*F = k( +o)*, with o the angle (negative) at which the bow arm is at rest. We can make a calculation for progressively higher values of this residual and the results are shown in the figure here. Here the stringing angle is 5 degrees and the "recurving" angle goes from zero to 20 degrees in steps of 4 degrees. Notice that the force is normalized, for increasing recurved bows we have to lower the leastic consatnt of the bow (k) in order to arrive to the same final value of F. It is a well know fact that the arms recurve bows must be more pliant than those of longbows for the same final force. We see anyway that the effect of recurving the bow is to substantially increase the amount of energy stored. This is what makes recurved bows superior to simple "straight" bows.

Finally, we can use the model to see what is the effect of a large elongation. Here are the results of a calculation with the same parameters as the previous one but where the bow arms are supposed to be pulled all the way to an angle of 60 degrees (which would be impossible in a real bow, the arms would break much before reaching that value)

Here, the model does not pretend to be a simulation of anything like a real bow since the mechanisms of deformation are much different for a cantilever bar (the case of a real bow) and for a rigid bar/torsion spring as we are considering here. Nevertheless we see that the results obtained seem to fit with reality, with the system noticeably going "stack" for x larger than about 1. Remembering that we have so far assumed the length of the arm to be unity, it means that the system can maintain a reasonable linear character for arrow of about ½ length as that of the bow, which makes sense if compared with the data for real bows. For even larger values of and correspondingly larger draw length, the curve becomes even more steep, as expected.

*Risers*.

The models described above are not very difficult to modify in order to take into account the presence of a rigid riser that holds the two flexible arms. However, the formulas become somewhat complex, so the results of the calculations are not reported here. It will suffice to say that – as easily imagined – a riser has a negative effect in forcing the arms to deform more than they would if the riser was not there. A bow with a rigid riser goes in stack for smaller deformations than a bow without a riser. Nevertheless, some kind of riser is necessary to get a firm hold of the bow and to provide a stable base for such things as stabilizers, sights, etc. Obviously, it should be as short as possible. It may be possible, however, that shortening the arms some gain in stability is obtained because of less vibration, again something that cannot be discussed within a static model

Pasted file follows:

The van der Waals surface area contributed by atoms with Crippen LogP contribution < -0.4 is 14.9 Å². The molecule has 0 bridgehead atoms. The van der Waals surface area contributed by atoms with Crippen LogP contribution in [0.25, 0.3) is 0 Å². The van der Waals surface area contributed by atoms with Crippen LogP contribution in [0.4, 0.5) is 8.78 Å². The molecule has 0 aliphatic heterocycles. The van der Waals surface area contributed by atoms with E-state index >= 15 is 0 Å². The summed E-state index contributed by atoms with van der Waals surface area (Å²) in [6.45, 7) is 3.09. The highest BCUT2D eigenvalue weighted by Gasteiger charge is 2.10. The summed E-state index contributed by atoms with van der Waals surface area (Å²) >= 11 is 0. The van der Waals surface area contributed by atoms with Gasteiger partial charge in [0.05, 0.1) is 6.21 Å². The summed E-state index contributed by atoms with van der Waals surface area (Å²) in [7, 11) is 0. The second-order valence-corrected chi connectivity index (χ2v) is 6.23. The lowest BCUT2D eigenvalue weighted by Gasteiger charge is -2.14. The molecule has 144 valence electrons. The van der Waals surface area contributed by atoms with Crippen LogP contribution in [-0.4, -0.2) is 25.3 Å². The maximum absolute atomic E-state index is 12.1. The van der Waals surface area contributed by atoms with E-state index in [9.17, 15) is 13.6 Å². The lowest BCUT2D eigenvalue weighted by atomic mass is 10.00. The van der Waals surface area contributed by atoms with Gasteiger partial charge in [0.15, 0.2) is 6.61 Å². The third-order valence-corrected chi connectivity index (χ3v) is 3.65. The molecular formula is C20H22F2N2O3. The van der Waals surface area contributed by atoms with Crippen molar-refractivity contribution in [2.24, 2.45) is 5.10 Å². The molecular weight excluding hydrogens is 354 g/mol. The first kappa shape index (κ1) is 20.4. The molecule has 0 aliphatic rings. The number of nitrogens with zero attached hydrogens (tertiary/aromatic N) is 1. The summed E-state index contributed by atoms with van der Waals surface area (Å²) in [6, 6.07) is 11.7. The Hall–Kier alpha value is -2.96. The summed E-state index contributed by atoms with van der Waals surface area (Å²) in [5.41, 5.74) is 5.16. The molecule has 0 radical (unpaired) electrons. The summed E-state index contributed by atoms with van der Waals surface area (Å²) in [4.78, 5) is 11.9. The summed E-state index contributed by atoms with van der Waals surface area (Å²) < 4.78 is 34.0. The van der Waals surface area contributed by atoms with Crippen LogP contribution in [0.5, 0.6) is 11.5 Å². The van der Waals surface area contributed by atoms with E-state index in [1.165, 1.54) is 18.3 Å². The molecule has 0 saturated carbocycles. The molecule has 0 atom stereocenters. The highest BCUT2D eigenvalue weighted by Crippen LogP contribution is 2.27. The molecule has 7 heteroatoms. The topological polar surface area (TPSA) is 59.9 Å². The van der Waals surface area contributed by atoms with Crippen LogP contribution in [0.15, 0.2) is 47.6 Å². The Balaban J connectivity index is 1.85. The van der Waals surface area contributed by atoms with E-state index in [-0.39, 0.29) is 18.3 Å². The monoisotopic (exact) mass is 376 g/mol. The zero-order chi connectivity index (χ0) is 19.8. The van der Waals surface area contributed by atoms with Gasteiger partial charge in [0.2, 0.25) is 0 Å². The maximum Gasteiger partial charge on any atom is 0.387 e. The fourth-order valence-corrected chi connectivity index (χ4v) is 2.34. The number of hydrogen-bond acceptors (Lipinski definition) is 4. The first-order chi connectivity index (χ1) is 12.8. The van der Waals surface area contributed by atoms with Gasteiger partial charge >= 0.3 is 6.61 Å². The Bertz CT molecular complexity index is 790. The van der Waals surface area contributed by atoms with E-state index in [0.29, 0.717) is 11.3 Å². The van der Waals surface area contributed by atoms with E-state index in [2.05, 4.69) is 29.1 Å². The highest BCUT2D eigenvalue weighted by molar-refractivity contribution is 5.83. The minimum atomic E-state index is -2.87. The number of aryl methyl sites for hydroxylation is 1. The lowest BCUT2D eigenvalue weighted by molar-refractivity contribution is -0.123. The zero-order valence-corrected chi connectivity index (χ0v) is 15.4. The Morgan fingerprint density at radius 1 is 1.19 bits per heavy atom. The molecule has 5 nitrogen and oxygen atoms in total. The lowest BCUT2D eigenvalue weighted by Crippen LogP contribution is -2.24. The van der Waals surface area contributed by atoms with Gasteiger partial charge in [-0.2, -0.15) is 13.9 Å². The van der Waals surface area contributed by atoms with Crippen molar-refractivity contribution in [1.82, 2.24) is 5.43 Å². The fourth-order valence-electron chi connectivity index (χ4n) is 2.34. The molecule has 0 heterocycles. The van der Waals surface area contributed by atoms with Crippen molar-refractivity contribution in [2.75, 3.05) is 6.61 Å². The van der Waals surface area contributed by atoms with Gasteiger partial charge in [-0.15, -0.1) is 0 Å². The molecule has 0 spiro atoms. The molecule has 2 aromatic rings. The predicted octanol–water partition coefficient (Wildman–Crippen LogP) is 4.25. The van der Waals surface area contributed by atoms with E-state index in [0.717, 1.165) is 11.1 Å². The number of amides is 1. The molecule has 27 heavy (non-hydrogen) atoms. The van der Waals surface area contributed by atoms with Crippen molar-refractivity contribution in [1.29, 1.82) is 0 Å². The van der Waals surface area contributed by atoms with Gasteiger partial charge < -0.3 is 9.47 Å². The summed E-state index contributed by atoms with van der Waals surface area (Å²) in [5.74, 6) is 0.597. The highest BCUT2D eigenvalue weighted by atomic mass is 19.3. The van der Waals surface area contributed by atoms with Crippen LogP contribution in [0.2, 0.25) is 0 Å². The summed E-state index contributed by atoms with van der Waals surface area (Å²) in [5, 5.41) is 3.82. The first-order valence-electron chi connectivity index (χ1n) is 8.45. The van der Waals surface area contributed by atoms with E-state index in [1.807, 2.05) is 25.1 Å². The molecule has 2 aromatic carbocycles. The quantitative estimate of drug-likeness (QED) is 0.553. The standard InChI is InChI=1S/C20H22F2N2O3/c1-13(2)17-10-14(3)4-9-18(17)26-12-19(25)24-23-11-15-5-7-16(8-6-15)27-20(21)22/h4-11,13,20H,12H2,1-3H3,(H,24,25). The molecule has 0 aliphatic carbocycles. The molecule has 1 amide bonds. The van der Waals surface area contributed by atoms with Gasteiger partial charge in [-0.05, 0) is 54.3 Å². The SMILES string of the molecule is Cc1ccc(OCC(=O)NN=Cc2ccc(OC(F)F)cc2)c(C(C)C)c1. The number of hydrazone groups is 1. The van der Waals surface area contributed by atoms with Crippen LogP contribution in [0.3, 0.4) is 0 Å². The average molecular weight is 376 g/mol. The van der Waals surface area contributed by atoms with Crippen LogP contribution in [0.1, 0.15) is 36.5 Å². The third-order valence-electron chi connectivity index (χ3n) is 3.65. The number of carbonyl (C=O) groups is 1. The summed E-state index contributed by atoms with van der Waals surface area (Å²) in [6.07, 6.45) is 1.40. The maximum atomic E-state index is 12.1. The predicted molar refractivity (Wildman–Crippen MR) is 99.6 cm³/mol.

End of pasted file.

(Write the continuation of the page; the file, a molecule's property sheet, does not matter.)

*Conclusion*:

The very simple model considered here (Hickman's model) can explain most of the characteristics of modern and ancient bows. In particular we have been able to "deconstruct" the bow parameters and to arrive to some conclusions as:

- Bows are built with limited elongations (draw) to avoid a region for
*X/L*(draw/bow length) larger than about 0.5 where the bow goes "in stack", that is the force starts rising up rapidly. Obviously, real bows may break even before reaching this region which is considered dangerous by all bow makers. - In the region of
*X/L<0.4*the*F*vs draw characteristic curve of the bow is nearly linear "by nature", no special trick of the bow-maker is necessary to obtain it. Different values of the bracing height affect very little this characteristic. - Bracing the bow reduces the amount of energy that can be stored as elastic energy of the arms, and as consequence the amount that can be transferred – in principle – to the arrow. Bracing has therefore a negative effect on this point. It is nevertheless absolutely necessary in bows since it affects the efficiency with which the energy can actually be transferred to the arrow
- "Recurving" the bow, that is giving a negative curvature to the arms is the most important static factor that affects the bow performance in increasing the amount of storable energy and giving rise to a slow-rising characteristic curve which makes the bow smoother to handle. A good bow should be as recurved as possible, but there are of course limits to this in reason of the limited resistance of materials
- Risers affect the force vs. elongation curve in an unfavorable way and should be made as short as possible